Shoddy Assumptions

News: Commentary
by Rodney Pelletier  •  •  March 26, 2021   

Misunderstanding the Mother of God

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There are various teachings regarding faith and morals that Catholics must believe to be in full union with the Apostolic Tradition and, thus, the Catholic Church. These teachings are called "dogmas," and there are many.

Regarding the Blessed Virgin Mary, there are four:

  • That Mary is the Mother of God
  • That she was a virgin before, during and after the birth of Christ
  • That she was completely sinless from the very beginning of her existence
  • That she was assumed body and soul into Heaven

What's billed as the fifth Marian "dogma" and promoted by various theologians would define Mary as the Co-Redemptrix, Mediatrix of all graces and Advocate of the people of God.

It's the title of Co-Redemptrix that Pope Francis downplayed on Wednesday, the evening of the solemnity of the Annunciation. For the second time since 2019, he claimed that some people, even saints, may say things about the Mother of God that "subtract" from Christ's role as redeemer.

He asserted, "Christ is the Mediator — Christ is the bridge that we cross to turn to the Father. He is the only redeemer: There are no co-redeemers with Christ. He is the only one. He is the mediator par excellence."

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Theologians have been debating on the title of Co-Redemptrix since at least the 15th century, but various saints, who have been closer to Christ than most people, support this Marian title.

Regarding the Blessed Mother's role in redemption, Pope Benedict XV declared:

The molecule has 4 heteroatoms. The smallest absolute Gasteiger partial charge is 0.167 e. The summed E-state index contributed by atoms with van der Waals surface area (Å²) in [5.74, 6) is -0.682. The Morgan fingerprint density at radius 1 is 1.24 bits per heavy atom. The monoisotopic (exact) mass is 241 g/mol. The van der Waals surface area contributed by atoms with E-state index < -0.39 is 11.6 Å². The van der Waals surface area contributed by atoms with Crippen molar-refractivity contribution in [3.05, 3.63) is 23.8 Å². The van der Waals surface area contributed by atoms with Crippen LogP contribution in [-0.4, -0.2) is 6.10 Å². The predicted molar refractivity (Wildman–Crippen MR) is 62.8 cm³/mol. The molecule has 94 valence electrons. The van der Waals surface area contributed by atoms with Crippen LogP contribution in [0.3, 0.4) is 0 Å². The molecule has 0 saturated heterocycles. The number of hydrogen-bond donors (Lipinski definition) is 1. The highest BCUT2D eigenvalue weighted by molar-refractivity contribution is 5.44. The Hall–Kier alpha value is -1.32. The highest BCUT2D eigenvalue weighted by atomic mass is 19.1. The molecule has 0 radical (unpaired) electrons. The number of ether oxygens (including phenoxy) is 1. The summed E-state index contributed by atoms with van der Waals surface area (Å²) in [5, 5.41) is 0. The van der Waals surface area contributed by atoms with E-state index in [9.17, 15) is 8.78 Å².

"So did she suffer with her suffering and dying son, and almost die; so did she abdicate her maternal rights over her Son for the salvation of men, and to placate God's justice, insofar as was fitting for her, so did she sacrifice her Son, that it can properly be said that she with Christ redeemed the human race."

Pope Pius XI used the title directly in the early 1930s:

"Oh! Mother of love and mercy, who were close to your sweet Son when consummating the redemption of mankind on the altar of the Cross, suffering with Him as Co-Redemptrix. From the nature of His work, the Redeemer ought to have associated His Mother with His work. For this reason, we invoke her under the title of Co-Redemptrix."

Neither these popes nor any of the saints who've advocated for this doctrine ever claimed that Mary does anything apart from her divine Son, especially redeem people.

Saint Paul, in Colossians 1:24, declares that all Christians must be about the work of redemption: "For now I rejoice in my passion on your behalf, and I complete in my flesh the things that are lacking in the Passion of Christ, for the sake of his body, which is the Church."

From the nature of His work, the Redeemer ought to have associated His Mother with His work. For this reason, we invoke her under the title of Co-Redemptrix.

This indicates that while Christ is resurrected and in Heaven, His business of redemption is not done. Rather, His spouse on earth — the mystical body of Christ composed of all baptized souls — is still suffering until the Last Day in union with His one sacrifice on Calvary.

As Christians, we are expected to "take up our cross and follow" the Lord. This means we must work out our salvation; it isn't simply handed to us.

This is the Catholic understanding, but Pope Francis, despite claims that Jesuit education is rigorous, seems to have only a Protestant notion of the proposed doctrine — most unfortunate for the vicar of Christ.

To learn more, watch today's episode of The Download — Shoddy Assumptions.

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